By Craig Gallagher

To put this question into proper perspective, you need to understand why FEMA is involved in flood insurance in the first place. Floods cause more damage each year in the United States than any other kind of natural disaster — so much more, in fact, that most private insurance companies stopped offering flood insurance decades ago. In 1968, the federal government stepped in, creating the National Flood Insurance Program. The program is run today by the Federal Emergency Management Agency.

The flood insurance program (NFIP) was originally intended to be self-sustaining — funded through policyholder premiums, not taxpayer dollars — and for much of its history, it was. But the catastrophic hurricanes Katrina in 2005 and Sandy in 2012 caused so much damage that the program could not pay for it all. After Hurricane Katrina, Congress increased FEMA’s borrowing authority from $2 billion to more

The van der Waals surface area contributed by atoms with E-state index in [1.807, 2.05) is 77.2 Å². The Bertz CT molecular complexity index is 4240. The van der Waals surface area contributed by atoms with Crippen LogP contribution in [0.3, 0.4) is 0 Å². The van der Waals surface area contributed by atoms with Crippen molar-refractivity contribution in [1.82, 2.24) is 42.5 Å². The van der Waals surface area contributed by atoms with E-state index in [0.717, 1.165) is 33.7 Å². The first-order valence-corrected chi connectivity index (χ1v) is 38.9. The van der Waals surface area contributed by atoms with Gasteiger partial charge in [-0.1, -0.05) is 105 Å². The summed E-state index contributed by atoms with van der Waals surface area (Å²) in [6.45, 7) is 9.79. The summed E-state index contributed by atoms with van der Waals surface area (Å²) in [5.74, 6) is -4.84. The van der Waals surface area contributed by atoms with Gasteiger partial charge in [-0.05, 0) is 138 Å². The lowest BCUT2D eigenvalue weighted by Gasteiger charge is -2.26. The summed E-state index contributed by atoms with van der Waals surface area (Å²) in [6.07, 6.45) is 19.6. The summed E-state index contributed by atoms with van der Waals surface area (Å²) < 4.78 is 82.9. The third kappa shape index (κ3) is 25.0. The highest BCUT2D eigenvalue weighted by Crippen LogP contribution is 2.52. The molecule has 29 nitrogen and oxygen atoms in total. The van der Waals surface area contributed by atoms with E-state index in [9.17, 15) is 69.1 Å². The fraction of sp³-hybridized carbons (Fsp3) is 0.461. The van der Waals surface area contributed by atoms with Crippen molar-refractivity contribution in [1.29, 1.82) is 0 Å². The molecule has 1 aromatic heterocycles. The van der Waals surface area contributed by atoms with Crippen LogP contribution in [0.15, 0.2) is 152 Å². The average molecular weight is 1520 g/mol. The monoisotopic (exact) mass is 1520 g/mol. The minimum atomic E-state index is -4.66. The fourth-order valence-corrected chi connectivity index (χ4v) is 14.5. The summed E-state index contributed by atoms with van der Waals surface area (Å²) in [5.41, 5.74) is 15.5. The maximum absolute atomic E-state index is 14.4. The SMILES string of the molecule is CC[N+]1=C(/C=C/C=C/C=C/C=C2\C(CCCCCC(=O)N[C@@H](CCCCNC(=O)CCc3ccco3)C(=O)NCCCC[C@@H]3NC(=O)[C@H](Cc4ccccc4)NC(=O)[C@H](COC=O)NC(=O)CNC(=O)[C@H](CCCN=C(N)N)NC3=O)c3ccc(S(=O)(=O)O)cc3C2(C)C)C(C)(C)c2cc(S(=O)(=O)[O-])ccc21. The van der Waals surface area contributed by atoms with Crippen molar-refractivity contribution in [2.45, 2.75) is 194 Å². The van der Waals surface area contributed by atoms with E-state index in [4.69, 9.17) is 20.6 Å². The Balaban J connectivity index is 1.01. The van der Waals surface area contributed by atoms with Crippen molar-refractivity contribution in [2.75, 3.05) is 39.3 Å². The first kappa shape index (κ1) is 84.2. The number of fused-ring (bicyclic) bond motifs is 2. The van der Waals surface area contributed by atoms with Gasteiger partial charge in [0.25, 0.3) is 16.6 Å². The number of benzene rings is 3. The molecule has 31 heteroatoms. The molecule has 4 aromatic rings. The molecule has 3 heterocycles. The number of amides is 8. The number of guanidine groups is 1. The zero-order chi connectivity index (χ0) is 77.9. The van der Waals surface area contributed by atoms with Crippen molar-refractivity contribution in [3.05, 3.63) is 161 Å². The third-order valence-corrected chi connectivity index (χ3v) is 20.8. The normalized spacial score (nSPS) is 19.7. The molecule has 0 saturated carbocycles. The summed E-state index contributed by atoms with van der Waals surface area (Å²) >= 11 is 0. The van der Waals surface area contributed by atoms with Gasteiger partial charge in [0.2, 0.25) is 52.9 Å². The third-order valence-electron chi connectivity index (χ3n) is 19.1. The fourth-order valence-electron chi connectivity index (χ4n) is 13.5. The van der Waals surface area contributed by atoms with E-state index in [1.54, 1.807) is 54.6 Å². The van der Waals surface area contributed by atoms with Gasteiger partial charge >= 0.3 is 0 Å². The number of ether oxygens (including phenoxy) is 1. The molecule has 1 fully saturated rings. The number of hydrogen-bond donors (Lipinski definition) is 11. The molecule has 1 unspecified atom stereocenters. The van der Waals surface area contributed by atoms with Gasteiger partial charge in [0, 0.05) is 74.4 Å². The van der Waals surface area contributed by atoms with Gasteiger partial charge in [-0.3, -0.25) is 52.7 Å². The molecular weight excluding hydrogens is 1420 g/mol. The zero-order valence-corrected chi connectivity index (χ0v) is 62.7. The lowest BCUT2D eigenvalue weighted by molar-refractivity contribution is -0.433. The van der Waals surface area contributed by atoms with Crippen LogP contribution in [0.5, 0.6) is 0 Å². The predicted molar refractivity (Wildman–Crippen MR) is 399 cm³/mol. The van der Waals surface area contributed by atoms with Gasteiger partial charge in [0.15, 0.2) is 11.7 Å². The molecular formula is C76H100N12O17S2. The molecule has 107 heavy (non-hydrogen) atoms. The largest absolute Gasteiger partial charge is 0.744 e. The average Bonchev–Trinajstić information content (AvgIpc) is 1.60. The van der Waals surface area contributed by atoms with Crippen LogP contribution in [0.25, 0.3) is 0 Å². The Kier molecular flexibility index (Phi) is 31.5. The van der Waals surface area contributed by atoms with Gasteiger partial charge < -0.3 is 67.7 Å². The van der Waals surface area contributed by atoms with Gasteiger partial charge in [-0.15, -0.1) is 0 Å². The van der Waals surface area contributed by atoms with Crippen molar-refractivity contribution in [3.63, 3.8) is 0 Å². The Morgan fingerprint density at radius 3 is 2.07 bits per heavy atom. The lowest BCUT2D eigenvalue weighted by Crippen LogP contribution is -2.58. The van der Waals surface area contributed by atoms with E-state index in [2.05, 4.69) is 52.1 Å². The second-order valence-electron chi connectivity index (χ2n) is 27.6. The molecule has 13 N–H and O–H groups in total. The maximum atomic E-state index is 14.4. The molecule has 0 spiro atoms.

to more than 20billion. It was raised again, to $30 billion after Hurricane Sandy. The program’s debt to the U.S. Treasury is now roughly $24 billion dollars.

With each additional natural disaster, more money flows out of FEMA coffers. And if the magnitude of the disaster exceeds the FEMA yearly budget, as it certainly appears it will with recent flooding in Louisiana, FEMA must borrow additional funds from the department of the Treasury once again which they are mandated to repay.
The hole just keeps getting deeper.
Stay tuned for how this is repaid.

Craig Gallagher, President of GFH CONSTRUCTION, is a recognized industry leader in true turn key house lifting with over 25 years of FEMA construction experience. Contact GFH Construction today at WWW.GFHCONSTRUCTION.COM or call 732 703 7580.